September 04, 2019
MCS Students Seek to Make an Impact as Fifth Year Scholars
By Emily PayneMedia Inquiries
Cory Bird and Miranda Mlincek have something in common — they felt that Carnegie Mellon University was missing something and they had an idea for how to change that. To accomplish their goals, the pair will be returning to campus this fall as part of the university’s Fifth Year Scholar program.
Founded in 1991, the Fifth Year Scholar program grants a small number of undergraduate students an additional year of study with which to pursue both academic and personal goals while finding ways to enrich the Carnegie Mellon community.
One area of focus for the scholars is to complete a Community Impact Project, an opportunity that drew both Bird and Mlincek to the program.
On a Mission for Student Space
Inspired by his work in Carnegie Mellon’s community garden, Bird decided to focus his project on enhancing non-traditional learning spaces around campus. He plans to zero in on underused or unused areas of campus that have the potential to connect people with each other and with their surroundings.
“I personally think a majority of the learning occurs less in classes and lectures and more so in little spaces where students are hanging out and interacting with each other and the world around them,” Bird said. He hopes that creating more intentional spaces on campus will better reflect the university’s values of collaboration, creativity and innovation.
During his senior year, Bird hosted workshops and conducted surveys to gauge what students are looking for and how they interact with spaces around campus; he will spend the coming year developing projects and identifying locations based on the data he collected.
A Need for Social Resources
As a sophomore, Mlincek took a class on the psychological and neurological perspectives of autism. Part of the class focused on the drop-off in resources that individuals with high-functioning autism experience as they become young adults.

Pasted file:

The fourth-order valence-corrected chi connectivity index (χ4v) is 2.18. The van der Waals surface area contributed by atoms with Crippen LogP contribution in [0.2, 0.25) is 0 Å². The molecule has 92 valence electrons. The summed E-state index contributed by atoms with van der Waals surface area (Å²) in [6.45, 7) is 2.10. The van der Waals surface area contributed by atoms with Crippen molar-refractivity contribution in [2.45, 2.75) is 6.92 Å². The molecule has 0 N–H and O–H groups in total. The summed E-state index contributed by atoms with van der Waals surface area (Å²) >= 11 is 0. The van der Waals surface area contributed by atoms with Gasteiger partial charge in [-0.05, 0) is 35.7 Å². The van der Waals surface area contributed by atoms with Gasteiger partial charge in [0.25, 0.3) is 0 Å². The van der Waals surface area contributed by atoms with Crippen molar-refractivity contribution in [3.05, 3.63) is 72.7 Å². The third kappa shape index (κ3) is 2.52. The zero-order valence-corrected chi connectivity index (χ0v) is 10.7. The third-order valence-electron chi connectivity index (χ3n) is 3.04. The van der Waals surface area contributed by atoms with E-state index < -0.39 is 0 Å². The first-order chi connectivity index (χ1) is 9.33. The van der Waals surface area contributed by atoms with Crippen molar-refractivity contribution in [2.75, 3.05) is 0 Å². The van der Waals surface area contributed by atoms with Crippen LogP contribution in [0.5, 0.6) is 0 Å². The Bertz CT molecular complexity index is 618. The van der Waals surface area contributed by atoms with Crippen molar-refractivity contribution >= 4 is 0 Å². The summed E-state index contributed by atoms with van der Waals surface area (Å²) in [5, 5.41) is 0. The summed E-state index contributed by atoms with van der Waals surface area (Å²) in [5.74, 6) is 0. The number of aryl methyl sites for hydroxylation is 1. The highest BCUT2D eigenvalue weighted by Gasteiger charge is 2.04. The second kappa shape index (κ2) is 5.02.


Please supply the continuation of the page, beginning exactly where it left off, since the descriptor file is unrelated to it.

“I began doing some research on colleges that have programs for students with autism,” said Mlincek. “I discovered that CMU doesn’t have many resources beyond academic accommodations for students with autism or for any students with cognitive and emotional differences.”
Mlincek began to address this need through her work with Carnegie Mellon’s Career and Professional Development Center (CPDC). The CPDC coordinates the Olitsky Family Foundation Career Readiness Program at CMU, which provides career and professional development help for students with a cognitive or emotional difference.
“After running the program for one semester, a lot of the feedback they got from students was that they wanted more social things,” Mlincek said. The following semester, Mlincek worked with the CPDC to conceptualize how to incorporate social resources for the students. This eventually led Mlincek to create Interface social groups, open to any student with an interest in connecting more deeply with their peers in a social setting.
Forming the Interface groups inspired Mlincek to focus her Community Impact Project around growing these social resources and social peer groups for students over the course of her fifth year.
“Ultimately, I would like to open a lot of people’s minds to the fact that there is a huge need that we are not providing to students right now — this need to talk about neurodiversity and how students are facing all sorts of challenges beyond academic and move toward establishing more concrete resources for students on a social level,” said Mlincek.
Other Fifth Year Opportunities
The Fifth Year Scholar program is also an opportunity for students to expand their education in new fields of study and continue to be active leaders on campus.
Formally, Bird’s studies focused on computational neuroscience, but his undergraduate research experience pivoted his post-graduate interests towards astrobiology and planetary science. Bird conducted research under William “Red” Whittaker in the Carnegie Mellon Robotics Institute; he worked on the science team for the CubeRover, a two-kilogram rover Whittaker’s group is building to send to the moon in 2021. Over the next year, Bird will take courses in environmental science to better align with his career interests. After spending his summer working at CMU-Qatar, Bird also plans to use his fifth year to learn Arabic and study Arab culture. Outside of the classroom, Bird will continue his involvement in Project Rwanda, a student-run partnership with CMU-Africa that organizes an annual service project focused on technology and education in Rwanda.
The additional year will allow Mlincek to continue her community leadership as co-president of Global Health Brigades and as a community advisor in Residence on Fifth. Having finished her neuroscience degree last spring, she plans to pursue her interests in art and history by taking an oil painting class and a class on the history of the world’s water crisis. Additionally, Mlincek will take classes geared towards helping her get into occupational therapy school next year.